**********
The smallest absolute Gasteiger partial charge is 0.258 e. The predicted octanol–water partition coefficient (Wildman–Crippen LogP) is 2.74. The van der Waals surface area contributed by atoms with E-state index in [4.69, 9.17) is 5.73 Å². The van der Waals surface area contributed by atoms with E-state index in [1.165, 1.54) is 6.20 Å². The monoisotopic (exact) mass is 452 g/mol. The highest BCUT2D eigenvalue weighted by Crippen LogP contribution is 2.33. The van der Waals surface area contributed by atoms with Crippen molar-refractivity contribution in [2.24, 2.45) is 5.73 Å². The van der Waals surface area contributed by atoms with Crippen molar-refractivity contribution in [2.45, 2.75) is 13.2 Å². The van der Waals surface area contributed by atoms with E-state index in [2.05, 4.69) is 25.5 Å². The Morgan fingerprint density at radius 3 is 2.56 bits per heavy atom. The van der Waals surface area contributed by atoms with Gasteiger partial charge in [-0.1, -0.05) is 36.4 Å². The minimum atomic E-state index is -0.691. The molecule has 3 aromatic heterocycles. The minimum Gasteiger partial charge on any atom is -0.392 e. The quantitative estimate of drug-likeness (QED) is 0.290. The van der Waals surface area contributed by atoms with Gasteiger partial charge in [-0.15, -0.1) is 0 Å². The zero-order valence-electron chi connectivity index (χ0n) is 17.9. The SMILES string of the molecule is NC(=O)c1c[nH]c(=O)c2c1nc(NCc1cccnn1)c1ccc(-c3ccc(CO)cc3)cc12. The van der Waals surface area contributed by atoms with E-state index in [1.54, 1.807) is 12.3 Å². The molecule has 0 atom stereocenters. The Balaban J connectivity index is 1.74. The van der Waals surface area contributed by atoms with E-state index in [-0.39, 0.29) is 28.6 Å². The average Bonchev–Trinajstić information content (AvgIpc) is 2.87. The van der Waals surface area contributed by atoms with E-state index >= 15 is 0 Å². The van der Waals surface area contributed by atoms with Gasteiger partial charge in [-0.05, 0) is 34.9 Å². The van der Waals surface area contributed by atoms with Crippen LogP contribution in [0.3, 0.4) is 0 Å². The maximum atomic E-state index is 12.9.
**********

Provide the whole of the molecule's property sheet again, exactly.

The smallest absolute Gasteiger partial charge is 0.258 e. The predicted octanol–water partition coefficient (Wildman–Crippen LogP) is 2.74. The van der Waals surface area contributed by atoms with E-state index in [4.69, 9.17) is 5.73 Å². The van der Waals surface area contributed by atoms with E-state index in [1.165, 1.54) is 6.20 Å². The monoisotopic (exact) mass is 452 g/mol. The highest BCUT2D eigenvalue weighted by Crippen LogP contribution is 2.33. The van der Waals surface area contributed by atoms with Crippen molar-refractivity contribution in [2.24, 2.45) is 5.73 Å². The van der Waals surface area contributed by atoms with Crippen molar-refractivity contribution in [2.45, 2.75) is 13.2 Å². The van der Waals surface area contributed by atoms with E-state index in [2.05, 4.69) is 25.5 Å². The Morgan fingerprint density at radius 3 is 2.56 bits per heavy atom. The van der Waals surface area contributed by atoms with Gasteiger partial charge in [-0.1, -0.05) is 36.4 Å². The minimum atomic E-state index is -0.691. The molecule has 3 aromatic heterocycles. The minimum Gasteiger partial charge on any atom is -0.392 e. The quantitative estimate of drug-likeness (QED) is 0.290. The van der Waals surface area contributed by atoms with Gasteiger partial charge in [-0.15, -0.1) is 0 Å². The zero-order valence-electron chi connectivity index (χ0n) is 17.9. The SMILES string of the molecule is NC(=O)c1c[nH]c(=O)c2c1nc(NCc1cccnn1)c1ccc(-c3ccc(CO)cc3)cc12. The van der Waals surface area contributed by atoms with E-state index in [1.54, 1.807) is 12.3 Å². The molecule has 0 atom stereocenters. The Balaban J connectivity index is 1.74. The van der Waals surface area contributed by atoms with E-state index in [-0.39, 0.29) is 28.6 Å². The average Bonchev–Trinajstić information content (AvgIpc) is 2.87. The van der Waals surface area contributed by atoms with E-state index >= 15 is 0 Å². The van der Waals surface area contributed by atoms with Gasteiger partial charge in [-0.05, 0) is 34.9 Å². The van der Waals surface area contributed by atoms with Crippen LogP contribution in [0.3, 0.4) is 0 Å². The maximum atomic E-state index is 12.9.